And honestly, while I’m all about business models, it’s still fun to not think about that and just marvel at how cool something is.

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Why haven’t we seen Fake Re-Tweets on Twitter

Image representing Twitter as depicted in Crun...

Image via CrunchBase

We’ve seen tons of fake Twitter accounts but something I’m surprised we don’t see on Twitter is the Fake Re-Tweet #FakeRT (You could also start with FRT, but the 10 yr old in me giggles every time I see that) Things like:

RT @louisgray I secretly like the Zune sooo much better than the iPod #FakeRT
RT @chrisbrogan I’m really identical tripplets, it’s how I get so much done #FakeRT
RT @DoctorJones I really wish I’d gone into advertising #FakeRT
RT @Jowyang I’m bored with social media #FakeRT
RT @peterkim I am declaring myself THE social media expert #FakeRT
RT @tacanderson I have no idea what I’m doing. I’m just making it up #FakeRT (wait, that one’s a little too close to home)

Maybe it’s because we’re all “friends”? That can’t be it because the people I make fun of the most are my friends. Maybe it’s the fear or retribution? Maybe it’s because no one has thought of it yet and I’m sick for even bringing it up?

I don’t know why but I’ve been wondering for a while now why we haven’t seen it yet.

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Why do some companies get eaten alive by bloggers while others don’t?

in the event of zombie attack
Image by consumerfriendly via Flickr

Last month I read an article on Mashabe that has stuck with me:HOW TO: Survive a Social Media Revolt. First off I have to say that the advice in the article is spot on. If you want to quell a potential online crisis the steps Muhammad provides should correct all but the worst corporate screw ups.

But what got me thinking is why do some companies walk away from a major screw up that would crush most while others get roasted over the most minor stumble?

I don’t have any answers to this question, I more wanted to talk it out.

Part of it seems to be the amount of equity a company has built up. Is this the first big screw up or the fifth this year?

Akin to this first point but different enough to point out is that it depends on what the company offers. If your local utility screws up, so what? what are you going to do switch, turn off your power? I don’t think they’ll loose any sleep.

Part of it is definitely how well the company responds. Do they respond quickly or only after they’ve been cornered? Do they apologize or make excuses?

But I think another part of it is who they offend. I can guarantee that if a company pisses off Robert Scoble or Mike Arrington they’ll be tripping over themselves to fix it much faster than if they upset you or me.

There is no great answer here. This is a major reason why marketing and PR are as much art as they are science.

What do you think?

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Random Thoughts 02/17/2009

Posted from Diigo. The rest of my favorite links are here.

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Why is VC money so alluring?

In the tech entrepreneur space there seems to be a dichotomy about raising VC money.

  1. One side seems to view raising VC money for their business as a necessity.
  2. The other sees VC money as evil.

These are of course the polar extremes to the dichotomy but you get the idea. The truth of course lies somewhere in the middle. It really depends on your goals.

Having done a few small scale startups myself I was well aware of the overly generalized statistic that 1 in 10 new business fail. Not very encouraging odds for most. However today I read an article that reshaped the argument for me:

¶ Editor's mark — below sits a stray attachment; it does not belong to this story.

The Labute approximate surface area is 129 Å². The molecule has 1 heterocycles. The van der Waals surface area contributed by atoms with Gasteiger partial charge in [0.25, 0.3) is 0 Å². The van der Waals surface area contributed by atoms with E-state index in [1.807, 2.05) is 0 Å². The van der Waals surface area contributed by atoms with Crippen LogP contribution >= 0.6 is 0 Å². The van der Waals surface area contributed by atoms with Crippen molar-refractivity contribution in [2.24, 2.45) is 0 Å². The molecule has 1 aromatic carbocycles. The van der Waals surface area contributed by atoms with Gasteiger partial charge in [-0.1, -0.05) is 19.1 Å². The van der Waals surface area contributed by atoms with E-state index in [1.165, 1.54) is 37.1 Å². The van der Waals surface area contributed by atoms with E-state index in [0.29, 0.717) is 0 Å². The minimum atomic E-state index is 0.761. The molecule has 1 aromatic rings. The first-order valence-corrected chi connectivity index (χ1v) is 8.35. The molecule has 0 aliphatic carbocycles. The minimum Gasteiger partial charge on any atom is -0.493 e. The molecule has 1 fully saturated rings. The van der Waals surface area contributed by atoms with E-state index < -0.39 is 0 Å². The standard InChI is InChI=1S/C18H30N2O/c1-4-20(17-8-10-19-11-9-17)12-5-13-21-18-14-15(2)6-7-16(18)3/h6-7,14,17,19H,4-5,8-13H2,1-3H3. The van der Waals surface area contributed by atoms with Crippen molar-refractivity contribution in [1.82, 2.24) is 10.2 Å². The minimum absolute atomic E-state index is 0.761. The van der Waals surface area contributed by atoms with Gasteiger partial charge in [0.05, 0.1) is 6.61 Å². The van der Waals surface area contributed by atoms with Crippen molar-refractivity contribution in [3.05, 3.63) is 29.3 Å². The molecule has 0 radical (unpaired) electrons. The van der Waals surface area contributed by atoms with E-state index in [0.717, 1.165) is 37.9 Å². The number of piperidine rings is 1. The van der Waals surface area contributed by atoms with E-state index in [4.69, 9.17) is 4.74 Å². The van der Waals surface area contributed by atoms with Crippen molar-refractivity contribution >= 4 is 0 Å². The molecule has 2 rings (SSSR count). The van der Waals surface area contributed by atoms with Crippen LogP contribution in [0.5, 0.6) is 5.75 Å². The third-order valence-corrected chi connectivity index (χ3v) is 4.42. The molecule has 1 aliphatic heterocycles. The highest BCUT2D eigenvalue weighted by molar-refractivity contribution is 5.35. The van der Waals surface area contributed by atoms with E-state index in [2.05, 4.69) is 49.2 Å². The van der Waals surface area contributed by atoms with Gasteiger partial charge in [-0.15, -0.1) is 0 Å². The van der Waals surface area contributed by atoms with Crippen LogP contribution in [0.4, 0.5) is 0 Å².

peHUB » HBS Study Finds VCs Need Successful Serial Entrepreneurs Way More than Vice Versa

[S]uccessful entrepreneurs have a 34 percent chance of succeeding in the next venture-backed firm, compared with 23 percent who failed previously, and 22 percent chance for new venture-backed entrepreneurs.

Even first time entrepreneurs who receive VC backing basically double their odds just by taking the money.

This has a lot to do with the fact that good VC’s bring experience and lots of connections to the table with them. Yes VC money is expensive, but apparently so can going it on your own.

The article also showed some other interesting results. If you’re a successful entrepreneur going with the big VC firms doesn’t buy you any greater chance of success as going with a smaller VC firm.

If a company is started by someone with a track record of success, then that startup’s future isn’t going to be impacted one way or the other if it takes company from a top fund, or a firm in a lower tier.

The plus side here is that smaller VC firms may be more inclined to give you a better deal and you’re more likely to get attention from the top level partners as opposed to a less experienced Jr partner.

[Disclosure:] I work with Highway 12 Ventures, so I may be a little biased ;)

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There’s nothing wrong with journalism. Their business model is just broken.

This article got me thinking. WSJ Editor Claims Google Devalues Everything | Techdirt

Journalists seem to be stuck in one of two camps:

  1. Complaining about why their business is ruined, who’s at fault and why they need to go back to the way they were
  2. Documenting with the fascination of watching a long drawn out train wreck the demise of their industry with little to say except “the sky is falling”

We’ve seen small experiments in revolutionizing the business model but nothing substantial. I wonder if they’ll need to hit rock bottom before we see the real innovation.

[update] After more thinking, we have seen some innovation around Web content, aggregation, news sharing but I don’t think this is hitting the real issue. I have a feeling that we’ve yet to see the real answer to journalisms problems. Maybe I’m looking for too much.

Twitter Replies:

A_F @tacanderson Give away a free Kindle to subs - get rid of the “ball & chains” of physical delivery

kevnd @tacanderson you have hit the fundamental problem. First step for journalists - stop taking it personally - get on with a new model.